they want to be irresponsible partner in the world of trade and commerce. they're going to have to understand, they can't take away jobs in an unfair basis. >> money investing in companies that uprooted from here and went to china. pioneers. now, you cannot stand up to china. all you have done is said to us in the march jobs. >> the campaign's new to the november elections. the first debate on domestic issues will take place wednesday , october 3rd. audience members will get their chance to ask questions at a town hl debate on tuesday, the 16th. the final debate on foreign policy will take place the 22nd. also, what's the single vice-presidential candidate thursday, the 11th. follow coverage on c-span, c-span radio, an online at c-span.org. >> the medicare advantage program offers seniors health insurance that is administered by private companies. the affordable care act reduces payments to private insurers. congressman this morning the chaired the subcommittee meeting. one hour and 15 minutes. >> expected to come in the interest of time, and to insure we hear the witness testim
the program is one third smaller than it is today. >> so for the commerce and from florida he is 200,000 beneficiaries, for because 7000 medicare advantage. you know, 10, 12, 15,000 beneficiaries will lose the plan may have today moved back into the traditional program. i don't be that as a positive development. fee-for-service has advantages and can be an important program, but one has to recognize it is not coordinated care. it is fragmented care and doesn't deliver higher-quality care. there is so much are to prove that. >> so your testimony today is the trustees, the people calling and strikes are saying that any period of six years, a third of the beneficiaries are going to be out of the system and it is your conclusion that one third leaves because of the downward pressure on reimbursement. either they take themselves out. the beneficiaries do, or carriers no longer participate in the program. as i write quick >> slightly less than one third come to just below that most of the reasons why. >> by yield that. >> mr. reichert is recognized for five minutes. >> thank you, mr. chair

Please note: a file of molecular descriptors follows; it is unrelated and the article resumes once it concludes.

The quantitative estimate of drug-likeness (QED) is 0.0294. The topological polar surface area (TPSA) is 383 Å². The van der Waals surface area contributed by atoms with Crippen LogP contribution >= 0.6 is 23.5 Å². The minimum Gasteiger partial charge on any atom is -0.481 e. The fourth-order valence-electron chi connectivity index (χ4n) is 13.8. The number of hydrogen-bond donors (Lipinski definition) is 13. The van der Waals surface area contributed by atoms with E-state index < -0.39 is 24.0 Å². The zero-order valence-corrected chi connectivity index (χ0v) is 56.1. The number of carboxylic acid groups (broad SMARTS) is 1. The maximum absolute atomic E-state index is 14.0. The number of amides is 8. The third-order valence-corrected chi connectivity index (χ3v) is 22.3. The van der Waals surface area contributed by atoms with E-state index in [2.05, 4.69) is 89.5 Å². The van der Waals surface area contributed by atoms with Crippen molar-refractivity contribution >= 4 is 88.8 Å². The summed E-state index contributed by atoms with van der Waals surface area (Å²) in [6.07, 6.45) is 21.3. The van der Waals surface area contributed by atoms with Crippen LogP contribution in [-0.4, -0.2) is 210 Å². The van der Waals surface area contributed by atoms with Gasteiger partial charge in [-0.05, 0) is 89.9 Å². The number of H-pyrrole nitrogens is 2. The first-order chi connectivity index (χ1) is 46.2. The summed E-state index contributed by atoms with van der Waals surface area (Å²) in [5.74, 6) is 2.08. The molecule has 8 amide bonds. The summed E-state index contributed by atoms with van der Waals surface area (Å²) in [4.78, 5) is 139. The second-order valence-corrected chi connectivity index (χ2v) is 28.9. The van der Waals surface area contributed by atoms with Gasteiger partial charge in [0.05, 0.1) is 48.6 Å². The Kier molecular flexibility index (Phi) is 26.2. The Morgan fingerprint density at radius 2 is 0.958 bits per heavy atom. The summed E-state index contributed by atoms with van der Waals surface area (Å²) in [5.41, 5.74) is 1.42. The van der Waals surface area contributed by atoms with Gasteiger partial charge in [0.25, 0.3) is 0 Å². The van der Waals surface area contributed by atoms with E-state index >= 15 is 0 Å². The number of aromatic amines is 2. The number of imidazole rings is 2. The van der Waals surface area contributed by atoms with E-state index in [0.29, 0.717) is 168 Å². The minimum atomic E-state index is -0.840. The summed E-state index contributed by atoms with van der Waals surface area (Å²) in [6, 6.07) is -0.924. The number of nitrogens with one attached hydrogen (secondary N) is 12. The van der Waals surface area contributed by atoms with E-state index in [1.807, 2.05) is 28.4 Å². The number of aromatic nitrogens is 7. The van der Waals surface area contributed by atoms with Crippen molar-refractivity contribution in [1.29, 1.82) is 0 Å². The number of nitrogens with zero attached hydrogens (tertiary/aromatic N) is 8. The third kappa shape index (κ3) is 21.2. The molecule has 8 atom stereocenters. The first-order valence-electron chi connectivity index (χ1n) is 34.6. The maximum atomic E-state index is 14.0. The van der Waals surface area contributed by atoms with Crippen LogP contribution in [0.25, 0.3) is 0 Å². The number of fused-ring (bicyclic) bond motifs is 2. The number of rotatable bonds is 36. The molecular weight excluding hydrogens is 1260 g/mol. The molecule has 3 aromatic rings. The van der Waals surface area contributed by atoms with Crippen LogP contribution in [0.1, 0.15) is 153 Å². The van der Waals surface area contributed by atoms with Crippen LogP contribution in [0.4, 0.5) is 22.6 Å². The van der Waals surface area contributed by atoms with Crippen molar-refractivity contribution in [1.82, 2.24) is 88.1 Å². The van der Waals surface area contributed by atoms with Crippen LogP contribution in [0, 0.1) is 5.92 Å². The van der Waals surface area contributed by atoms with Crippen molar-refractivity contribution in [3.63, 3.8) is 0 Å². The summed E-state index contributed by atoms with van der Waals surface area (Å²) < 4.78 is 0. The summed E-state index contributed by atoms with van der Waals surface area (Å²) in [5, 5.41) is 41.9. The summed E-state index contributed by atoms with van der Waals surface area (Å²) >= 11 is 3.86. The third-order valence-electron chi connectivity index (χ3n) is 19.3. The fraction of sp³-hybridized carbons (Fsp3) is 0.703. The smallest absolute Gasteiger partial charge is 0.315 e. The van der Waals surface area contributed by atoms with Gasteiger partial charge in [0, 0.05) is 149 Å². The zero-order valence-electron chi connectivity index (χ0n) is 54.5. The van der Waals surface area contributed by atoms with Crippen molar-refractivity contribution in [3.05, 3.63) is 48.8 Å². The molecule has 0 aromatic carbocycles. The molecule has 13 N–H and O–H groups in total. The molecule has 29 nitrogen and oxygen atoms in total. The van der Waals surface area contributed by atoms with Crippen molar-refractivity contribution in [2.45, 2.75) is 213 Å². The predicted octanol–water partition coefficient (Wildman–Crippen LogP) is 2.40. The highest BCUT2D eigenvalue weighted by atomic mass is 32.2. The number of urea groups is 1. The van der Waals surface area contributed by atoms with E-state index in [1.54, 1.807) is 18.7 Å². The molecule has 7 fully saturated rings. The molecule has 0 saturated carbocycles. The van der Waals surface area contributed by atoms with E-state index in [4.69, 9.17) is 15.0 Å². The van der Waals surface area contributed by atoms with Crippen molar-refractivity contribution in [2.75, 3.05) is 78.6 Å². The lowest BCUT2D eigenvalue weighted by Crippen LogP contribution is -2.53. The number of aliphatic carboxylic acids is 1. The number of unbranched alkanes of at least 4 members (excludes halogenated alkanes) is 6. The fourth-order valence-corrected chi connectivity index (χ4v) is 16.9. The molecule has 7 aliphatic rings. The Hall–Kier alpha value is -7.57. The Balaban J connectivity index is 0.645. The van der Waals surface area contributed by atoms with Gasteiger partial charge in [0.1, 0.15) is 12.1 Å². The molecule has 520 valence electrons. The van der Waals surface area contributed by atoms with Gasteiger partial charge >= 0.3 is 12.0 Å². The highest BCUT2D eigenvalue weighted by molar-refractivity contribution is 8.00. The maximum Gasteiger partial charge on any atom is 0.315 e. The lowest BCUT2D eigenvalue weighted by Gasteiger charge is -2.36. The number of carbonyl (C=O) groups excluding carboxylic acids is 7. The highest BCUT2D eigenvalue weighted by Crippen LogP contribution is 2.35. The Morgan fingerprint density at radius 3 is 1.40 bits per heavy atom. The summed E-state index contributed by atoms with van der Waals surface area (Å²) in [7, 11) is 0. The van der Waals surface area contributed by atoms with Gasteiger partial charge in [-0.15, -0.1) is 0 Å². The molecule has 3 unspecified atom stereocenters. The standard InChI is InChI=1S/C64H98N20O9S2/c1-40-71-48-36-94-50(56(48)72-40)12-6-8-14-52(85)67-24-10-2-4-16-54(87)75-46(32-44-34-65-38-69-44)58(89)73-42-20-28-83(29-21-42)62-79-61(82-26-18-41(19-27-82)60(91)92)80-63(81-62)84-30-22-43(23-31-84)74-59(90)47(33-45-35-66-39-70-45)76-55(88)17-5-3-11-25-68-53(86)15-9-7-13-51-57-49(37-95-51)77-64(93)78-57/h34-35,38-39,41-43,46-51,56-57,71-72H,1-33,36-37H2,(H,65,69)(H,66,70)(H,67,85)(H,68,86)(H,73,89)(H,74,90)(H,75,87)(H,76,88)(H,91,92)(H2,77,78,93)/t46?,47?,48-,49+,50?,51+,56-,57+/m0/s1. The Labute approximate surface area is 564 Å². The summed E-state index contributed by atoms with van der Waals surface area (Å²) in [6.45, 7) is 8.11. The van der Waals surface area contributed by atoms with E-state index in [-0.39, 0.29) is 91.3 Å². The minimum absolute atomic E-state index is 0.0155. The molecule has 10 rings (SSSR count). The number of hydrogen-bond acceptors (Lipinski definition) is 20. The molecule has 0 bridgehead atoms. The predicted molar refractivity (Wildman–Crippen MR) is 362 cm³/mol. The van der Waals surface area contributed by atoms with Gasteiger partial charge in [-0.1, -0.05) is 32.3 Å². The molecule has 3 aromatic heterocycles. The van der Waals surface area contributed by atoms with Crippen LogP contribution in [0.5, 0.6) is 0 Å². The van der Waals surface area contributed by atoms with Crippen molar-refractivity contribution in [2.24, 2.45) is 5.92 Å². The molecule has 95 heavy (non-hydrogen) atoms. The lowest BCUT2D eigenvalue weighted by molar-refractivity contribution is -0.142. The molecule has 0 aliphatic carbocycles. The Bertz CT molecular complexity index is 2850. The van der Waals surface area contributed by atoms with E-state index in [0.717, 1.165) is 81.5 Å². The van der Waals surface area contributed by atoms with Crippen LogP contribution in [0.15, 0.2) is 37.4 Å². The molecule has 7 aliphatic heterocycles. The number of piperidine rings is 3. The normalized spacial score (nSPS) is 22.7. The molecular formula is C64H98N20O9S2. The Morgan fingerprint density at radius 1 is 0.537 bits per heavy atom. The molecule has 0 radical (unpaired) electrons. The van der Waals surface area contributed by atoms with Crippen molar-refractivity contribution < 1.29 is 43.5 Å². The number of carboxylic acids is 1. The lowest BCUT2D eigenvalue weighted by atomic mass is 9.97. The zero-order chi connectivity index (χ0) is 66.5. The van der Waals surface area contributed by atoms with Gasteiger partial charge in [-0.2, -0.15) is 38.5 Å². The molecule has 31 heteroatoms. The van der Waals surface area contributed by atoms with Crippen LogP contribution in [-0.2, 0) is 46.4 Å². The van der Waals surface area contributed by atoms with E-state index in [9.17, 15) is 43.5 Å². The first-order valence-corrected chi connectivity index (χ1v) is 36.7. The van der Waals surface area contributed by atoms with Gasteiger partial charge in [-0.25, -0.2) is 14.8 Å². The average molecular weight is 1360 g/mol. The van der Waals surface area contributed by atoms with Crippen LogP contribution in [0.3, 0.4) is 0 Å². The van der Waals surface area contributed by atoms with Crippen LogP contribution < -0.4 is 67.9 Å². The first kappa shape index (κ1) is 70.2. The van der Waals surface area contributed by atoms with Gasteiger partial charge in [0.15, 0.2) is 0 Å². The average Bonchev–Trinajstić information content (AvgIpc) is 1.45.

think about the e-commerce experience right now? it doesn't seem like you're spending a lot of must be on advertising online right now on that issue. >> we spend about 0.0000, which having the phenomenal 90% growth that we have on e-commerce, i think speaks for itself and it's driven by product. it's driven by a relationship in the stores and the guests really seeking us out, and so it's all organic growth. >> is that something that changes over time? >> i think you never say never. i think what we always look for is a real true authentic connection with the guests and that we've really earned it rather than that we've bought it, and that's been our philosophy all along, and the guest have resonated with that because they're always in choice about choosing our product and our job is to keep it the best product ever and be in an authentic relationship with the guests and we've built the brand on that and continue to see that as our strength. >> christine, thank you very much for joining us today. pleasure talking to you. >> pleasure, thank you. >> thank you. >> they make boxers? >> y
businesses from adding employment. the chamber of commerce carried out a survey. they asked businesses all over america, what's the impact of a particular piece of legislation and people came back, 75% of the people surveyed said, that piece of legislation keeps us from hiring people. that legislation we have to get rid of is known as obamacare and i'm going to get rid of it. [cheers and applause] now, that doesn't mean, that doesn't mean that we're not going to make improvements to our health care system. we know that health care's too expensive. obamacare doesn't make it less expensive. when the president ran for office, he said he'd cut premiums by $2,500 per family. obamacare, now they're up $2,500 per family. that's a $5,000 difference. and for median family income in america, of $50,000 about, that $5,000 is a huge impact. has a huge impact. i'm going to go after getting the cost of health care to get reined in. and by the way i'm going to do that by taking on malpractice, i'm going to do that by letting individuals be able to buy their own insurance. without just getting it from the